Today's Catch

Feb 3, 2015
Credit:

Cameron McIntyre, Woods Hole Oceanographic Institution

AUV Sentry is an autonomous underwater vehicle (AUV) that was used in the Gulf of Mexico directly after the Deepwater Horizon oil spill in 2010. Researchers rushed to get to the Gulf as quickly as possible to learn what was happening to the deep water ecosystems found near the leaking wellhead. The AUV Sentry was deployed off of ships to map oil plumes and to search for hard bottom on the sea...Read more
Feb 2, 2015
Credit:

David Clark

On the Galapagos Islands, William Dampier wrote excitedly of the giant tortoises he encountered: “I do believe there is no place in the world that is so plentifully stored with these animals….” This photo was taken at the Charles Darwin Research Station in Puerto Ayora, Santa Cruz Island, Galapagos. No longer plentiful, the Galapagos tortoise is listed as Vulnerable on the IUCN's Red List for...Read more
Jan 30, 2015
Credit:

K. Raskoff, Monterey Peninsula College, Arctic Exploration 2002, NOAA

Chrysaora melanaster , one of the largest jellyfish commonly found in the Arctic, swims underneath the Arctic ice . Its tentacles can stretch to more than 3 meters long and pack a mean sting for humans.Read more
Jan 29, 2015
Credit:

David Valentine, University of California Santa Barbara

In this view of the Deepwater Horizon oil spill from above in June 2010, you can see bright orange oil floating on the ocean's surface on the left and, on the right, a thin layer of oil reflects the colors of the rainbow. However, there is more going on beneath the surface. Along with oil, methane gas spewed from the Macondo well and dissolved into the ocean, forming a plume in the deep sea at...Read more
Jan 28, 2015
Credit:

New England Aquarium

Every North Atlantic right whale has a pattern of callosities unique to that individual. This distinctive pattern provides a very visual, convenient tool that researchers can use to tell one individual from another. Learn more about how these callosities are used by researchers in our Tale of a Right Whale .Read more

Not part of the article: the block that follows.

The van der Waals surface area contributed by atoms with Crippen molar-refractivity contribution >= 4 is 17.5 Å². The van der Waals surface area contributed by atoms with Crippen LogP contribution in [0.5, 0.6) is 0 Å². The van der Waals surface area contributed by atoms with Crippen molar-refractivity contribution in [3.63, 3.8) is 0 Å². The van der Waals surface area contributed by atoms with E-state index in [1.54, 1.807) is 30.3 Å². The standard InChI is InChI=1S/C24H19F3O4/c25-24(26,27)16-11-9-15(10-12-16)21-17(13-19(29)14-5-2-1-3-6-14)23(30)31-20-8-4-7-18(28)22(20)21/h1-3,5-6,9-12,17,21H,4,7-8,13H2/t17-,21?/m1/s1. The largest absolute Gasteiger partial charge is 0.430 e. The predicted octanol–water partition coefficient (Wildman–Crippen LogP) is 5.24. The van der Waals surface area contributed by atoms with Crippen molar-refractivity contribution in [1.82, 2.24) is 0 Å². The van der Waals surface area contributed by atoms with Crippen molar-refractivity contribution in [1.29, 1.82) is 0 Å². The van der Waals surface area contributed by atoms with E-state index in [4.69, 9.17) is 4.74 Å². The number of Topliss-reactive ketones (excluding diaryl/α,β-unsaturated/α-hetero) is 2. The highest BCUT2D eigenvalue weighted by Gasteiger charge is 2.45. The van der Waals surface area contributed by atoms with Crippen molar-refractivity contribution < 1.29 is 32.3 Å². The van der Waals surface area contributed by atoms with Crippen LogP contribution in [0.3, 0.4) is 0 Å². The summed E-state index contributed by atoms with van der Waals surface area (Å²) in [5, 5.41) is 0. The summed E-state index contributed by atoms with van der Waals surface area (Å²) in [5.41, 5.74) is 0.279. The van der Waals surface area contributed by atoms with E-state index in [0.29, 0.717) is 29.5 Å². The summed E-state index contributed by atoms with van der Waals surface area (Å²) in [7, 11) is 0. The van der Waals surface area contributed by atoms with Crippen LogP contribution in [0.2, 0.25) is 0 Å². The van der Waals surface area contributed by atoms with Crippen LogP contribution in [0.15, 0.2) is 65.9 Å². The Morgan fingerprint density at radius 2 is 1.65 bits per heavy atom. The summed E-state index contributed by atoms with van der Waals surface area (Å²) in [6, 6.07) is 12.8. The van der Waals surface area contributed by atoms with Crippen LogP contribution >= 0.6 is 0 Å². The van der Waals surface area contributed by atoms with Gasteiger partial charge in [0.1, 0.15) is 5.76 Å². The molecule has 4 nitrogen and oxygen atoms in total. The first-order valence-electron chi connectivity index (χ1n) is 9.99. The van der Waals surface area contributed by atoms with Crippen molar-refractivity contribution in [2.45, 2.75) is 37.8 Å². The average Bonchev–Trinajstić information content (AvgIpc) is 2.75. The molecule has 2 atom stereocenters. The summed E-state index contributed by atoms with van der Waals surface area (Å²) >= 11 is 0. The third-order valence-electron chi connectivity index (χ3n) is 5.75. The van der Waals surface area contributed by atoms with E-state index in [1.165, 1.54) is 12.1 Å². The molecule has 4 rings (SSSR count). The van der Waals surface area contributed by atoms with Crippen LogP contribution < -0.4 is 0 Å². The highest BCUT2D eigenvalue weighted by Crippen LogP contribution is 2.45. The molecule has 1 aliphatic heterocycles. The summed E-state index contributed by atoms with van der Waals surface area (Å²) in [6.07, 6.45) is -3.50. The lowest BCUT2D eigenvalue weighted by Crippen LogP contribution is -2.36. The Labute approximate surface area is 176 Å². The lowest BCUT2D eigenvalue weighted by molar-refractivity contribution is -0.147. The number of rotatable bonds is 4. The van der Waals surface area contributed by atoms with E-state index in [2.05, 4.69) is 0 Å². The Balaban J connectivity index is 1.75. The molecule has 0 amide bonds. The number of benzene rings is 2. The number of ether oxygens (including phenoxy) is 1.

Jan 27, 2015
What would happen if we let our fear of sharks lead people to kill them all? This is the question Joe Hanson asks in this video from PBS Digital Studios. Find out about how the removal of sharks affects the food web, ecosystem balance, and why sharks are particularly vulnerable to human threats .Read more
Jan 26, 2015
Credit:

Wikimedia Commons, Pierre-Jules Hetzel

A sea monster attacks a ship in an illustration for 20,000 Leagues Under the Sea by Jules Verne. The illustration is by publisher and artist Pierre-Jules Hetzel, who is most famous for his drawings in Verne's books. This terrifying monster looks a lot like an octopus or squid, which do little harm to people. Read about how author Ray Bradbury encouraged people to sympathize with sea beasts in one...Read more
Jan 23, 2015
Credit:

In Smithsonian Report 1916

Many sperm whales stranded on beaches or caught by whalers exhibit telltale circular scars like these. Only one thing could have made them: the strong suckers that line the giant squid’s eight arms and two long feeding tentacles. Older sperm whales have so many scars that they overlap each other. Learn more about the over-sized anatomy of the giant squid in this video with Smithsonian scientist...Read more
Jan 22, 2015
Remember playing Tetris? Originally developed in 1984, the video game in which blocks of various shapes rain down and the player needs to find a way to fit them together is now ubiquitous. This TED ED video compares Tetris blocks to carbon dioxide being released into the atmosphere and reabsorbed by plants and ecosystems as a part of the carbon cycle. But what happens when you can't keep up with...Read more
Jan 21, 2015
Credit:

Flickr User Mouser NerdBot

These star-shaped grains of sand, collected from southern Japan, look like miniature works of art -- but they were not sculpted by an artist. They are the shells of microscopic organisms called foraminifera , which build intricate shells from the calcium carbonate they collect while drifting through the water. Their shells have settled on the seafloor for 500 million years, and are used by...Read more

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